Costa Rican beaches are frequently visited by sea turtles. These animals are endangered and the nesting process is crucial to keep their population. What to do in case you see one? Find here some tips.
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In Costa Rica nest 5 from the seven different sea turtles species there are in the world: hawksbill, loggerhead, olive ridley, green turtle and the leatherback turtle. The last three are usual in Guanacaste province, the Costa Rican North Pacific coast.
Map of nesting beaches in the North Pacific of Costa Rica. (Protected beaches in green, no protected in red). Source: IAC 2019.
Sea turtles are very sensitive to lights. While they nest, lights might "wake them up" from their trance during the nesting process or scare them away. Most of the time, they stop the nesting process and return back to the ocean, without laying their eggs.
Use red lights
Hatchlings make their race to the ocean looking for "a light" that is reflected on the horizon. House lights and flashlights can easily disorient them and increase the probability that predators eat them. Also, adult female turtles can even stop nesting in a beach due to its light pollution.
Do not pollute
Sea turtles use the beach to nest and later they will go back to the ocean. Plastic is one of the main polluting materials that kills them. Think twice on what you use. If you drink from a water bottle, use straws or carry a plastic bags, remember to take them with you as soon as you leave the beach, and replace them to sustainable materials. This way, we can save the ocean from plastic.
Do not touch them
The turtle's carapace are ossified ribs fused with the dermal bone. If someone "rides" over the shell, it increases the weight over the animal and can hurt the turtle's flippers and plastron. On the other hand, before and after the laying process, the turtle can get easy frightened if she feels something is manipulating her, so their usual answer to this is to move back to the beach.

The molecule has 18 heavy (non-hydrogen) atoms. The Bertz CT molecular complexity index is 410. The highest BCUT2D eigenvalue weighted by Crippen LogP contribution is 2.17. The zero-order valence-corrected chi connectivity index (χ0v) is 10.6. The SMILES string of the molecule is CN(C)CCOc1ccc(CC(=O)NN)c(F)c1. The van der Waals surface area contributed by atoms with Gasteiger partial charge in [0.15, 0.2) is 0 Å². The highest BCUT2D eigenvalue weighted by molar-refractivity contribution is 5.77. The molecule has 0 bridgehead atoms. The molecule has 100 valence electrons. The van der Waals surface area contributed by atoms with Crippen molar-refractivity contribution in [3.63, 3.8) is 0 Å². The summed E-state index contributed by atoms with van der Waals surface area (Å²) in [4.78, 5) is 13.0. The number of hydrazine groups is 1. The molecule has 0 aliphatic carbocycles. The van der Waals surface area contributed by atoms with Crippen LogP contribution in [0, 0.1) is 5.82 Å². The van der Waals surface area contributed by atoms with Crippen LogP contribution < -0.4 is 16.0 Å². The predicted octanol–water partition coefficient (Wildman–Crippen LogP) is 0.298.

How should i observe A nesting adult?
Stay always behind the front flippers and stay back
Remember, turtles get scared very easily. If you stand quite behind their front flippers in a good distance at all times, she won't be able to see you. Walk cautious, in silence and remember not to use lights. You will be witnessing an incredible nature experience, but very important is letting a threatened specie to lay their eggs.
Not too many people
Imagine to see 20 - 40 people behind you when you need to get concentrated. Well, with the turtles is almost the same. Smaller groups are always better. Think about how complicated is for big groups to remain quite and calm, especially in an environment full of wilderness.
Babies! THey are cute, just be careful
After being in darkness for days, and then a strong light. As soon as they reach the surface, they start racing towards the ocean looking for "a light" that guide them. If there are artificial lights, they are easily influenced and will start following them.
Who will be the first and the last one?
You will see that the hatchlings make their own route to the waves. They need to make this run by themselves. You can keep on the sides and save them from all different kind of predators like crabs, dogs or birds. Do not touch them or raise them up, they are just babies that want to get to the ocean.
Report illegal actions and support research
Share the magnificent of nature
If you see other people in the beach and are also interested to see the sea turtle, inform them about turtle-friendly actions and share a magnificent nature moment.
If you see that people are extracting eggs, taking the hatchlings or taking the sea turtle, call immediately to the police.
There are many ways you can help sea turtles. First, think on what you eat and how you get it. Junk food attracts the attention of potential predators, and the wrong disposal of single use plastics might end affecting a marine animal.
Think locally, act globally
Participate in volunteer journeys in local organizations or donate to conservation efforts.
Remember, Sea turtles are protected by law
Sea turtles are threatened species, and their survival is important in the food chain for a healthy ocean. International agreements and local laws establish measurements to protect their populations.
More information. To learn more about the black sea turtle night walk expedition, click here, or for any doubt send us an email to info@sosGrande.org.